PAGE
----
One of the main findings in researching and reporting The Passion Paradox is that many people start out with harmonious passion and then subtly, often without even realizing it, shift toward obsessive passion. While no one’s passion is purely harmonious—it’s human nature to feel good when something you do is well-received—it’s important to keep the majority of your passion focused on the work itself. Being focused on external results that you can’t control creates a volatile and fragile sense of self, the consequence of which is often burnout.
Something else that happens with obsessive passion and getting caught up in all the external stuff: you spend more time managing your brand and reputation and on social media than doing the actual work you enjoy. It’s like eating candy all-day when you should be eating brown rice. This is a common trap. Realize when you are falling for it and then get back to doing the actual work you enjoy.
4) The expectation of being “balanced” and “passionate” at the same is bullshit.
Balance means equal things in equal proportions. Passion means the relentless pursuit of something. By definition, balance and passion are antithetical. Setting the expectation that you can be both at the same time just leads to frustration, self-judgement, and eventually, burnout.
The answer isn’t to blindly follow your passions wherever they take you. But it’s not to strive for perfect balance either. It is to go all-in on the things you care about while maintaining the power to choose when to shift to something else. This requires cultivating self-awareness and perspective. Whether it’s over the course of a day, week, month, year, or entire lifetime, it’s much better to think prioritization and boundaries over balance. You can have seasons for the important things in your life instead of trying to cram them all into every day.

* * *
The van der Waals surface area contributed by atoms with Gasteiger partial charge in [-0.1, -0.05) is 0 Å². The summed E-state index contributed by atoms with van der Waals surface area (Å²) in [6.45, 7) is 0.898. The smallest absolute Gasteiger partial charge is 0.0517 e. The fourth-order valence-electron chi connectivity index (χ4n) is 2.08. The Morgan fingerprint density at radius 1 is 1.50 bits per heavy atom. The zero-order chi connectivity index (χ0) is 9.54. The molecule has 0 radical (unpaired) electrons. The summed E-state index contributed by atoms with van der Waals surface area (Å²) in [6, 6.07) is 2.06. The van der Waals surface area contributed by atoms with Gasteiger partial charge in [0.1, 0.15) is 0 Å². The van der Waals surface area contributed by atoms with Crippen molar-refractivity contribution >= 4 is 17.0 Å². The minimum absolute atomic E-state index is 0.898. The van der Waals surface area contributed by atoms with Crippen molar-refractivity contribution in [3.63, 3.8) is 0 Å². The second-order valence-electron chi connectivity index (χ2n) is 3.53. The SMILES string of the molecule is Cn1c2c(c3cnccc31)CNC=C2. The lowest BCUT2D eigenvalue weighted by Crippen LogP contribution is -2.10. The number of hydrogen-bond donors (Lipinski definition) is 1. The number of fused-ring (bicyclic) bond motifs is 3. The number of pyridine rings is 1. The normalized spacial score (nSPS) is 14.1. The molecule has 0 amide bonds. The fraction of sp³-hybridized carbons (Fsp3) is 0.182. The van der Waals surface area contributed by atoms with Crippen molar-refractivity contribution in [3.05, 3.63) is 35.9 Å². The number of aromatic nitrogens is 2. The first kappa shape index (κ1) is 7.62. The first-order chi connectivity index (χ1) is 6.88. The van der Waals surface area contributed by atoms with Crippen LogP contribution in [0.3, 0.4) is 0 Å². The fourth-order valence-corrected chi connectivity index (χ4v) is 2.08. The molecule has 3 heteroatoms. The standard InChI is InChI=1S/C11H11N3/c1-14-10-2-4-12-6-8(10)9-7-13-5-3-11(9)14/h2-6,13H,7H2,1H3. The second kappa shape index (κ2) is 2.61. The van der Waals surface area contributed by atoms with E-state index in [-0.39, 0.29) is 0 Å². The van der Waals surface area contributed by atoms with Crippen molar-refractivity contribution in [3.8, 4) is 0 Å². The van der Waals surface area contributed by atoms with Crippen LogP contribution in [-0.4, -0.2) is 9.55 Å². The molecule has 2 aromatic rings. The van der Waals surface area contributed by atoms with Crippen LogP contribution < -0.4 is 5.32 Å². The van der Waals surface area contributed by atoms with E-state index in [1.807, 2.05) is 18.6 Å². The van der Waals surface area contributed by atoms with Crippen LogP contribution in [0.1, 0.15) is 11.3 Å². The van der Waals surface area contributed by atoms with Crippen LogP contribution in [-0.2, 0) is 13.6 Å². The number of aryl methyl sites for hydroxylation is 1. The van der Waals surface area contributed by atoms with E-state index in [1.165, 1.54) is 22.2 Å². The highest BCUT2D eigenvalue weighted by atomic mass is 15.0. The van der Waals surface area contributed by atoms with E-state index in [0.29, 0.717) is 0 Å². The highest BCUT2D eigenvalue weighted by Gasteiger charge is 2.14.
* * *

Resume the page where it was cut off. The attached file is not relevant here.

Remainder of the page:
5) Stop aiming to maximize productivity.
Productivity is not good or bad. It just is. Productivity says nothing of value or fulfillment. If what you are doing in not creating value on par with the time and energy you are putting into it then you should question what you are doing.
Also: if you are productive because you are working from a place of care, love, and flow, then it can be a great thing. If you are productive because you are running away from insecurities or fears (perhaps your own mortality) then it’s likely to lead to burnout. Lots of people (and organizations) don’t even stop to think about where their productivity is coming from and what it is working toward. This is a mistake.
6) Do Not Rely on Willpower.
Whether you run an organization where burnout is a problem or you’re an individual struggling with burnout, you cannot rely on willpower alone. You cannot simply tell yourself (or your people) to work less, especially if you (or your company) have a history of struggling to turn it off. You need to set somewhat rigid rules, especially at first, and then follow them. This almost always requires designing an environment where you don’t need to rely on willpower in the moment when you are tempted to work more. Some examples include:
Take email and internet off your phone.
Leave your computer at the office.
Fire people who send emails or work texts after 6PM.
I hope these ideas help you and/or your organization in navigating burnout. All of these concepts are just that—concepts. They are interesting to muse about but don’t mean much until you lift them off the page and apply them. The application may be hard, especially if you are working against lots of habit energy and inertia, be it personal or organizational. But you have to do this stuff for it to work.
Whether you are concerned about yourself or your organization (or both), you can’t just sit around and think and talk about this stuff. You’ve got to take action.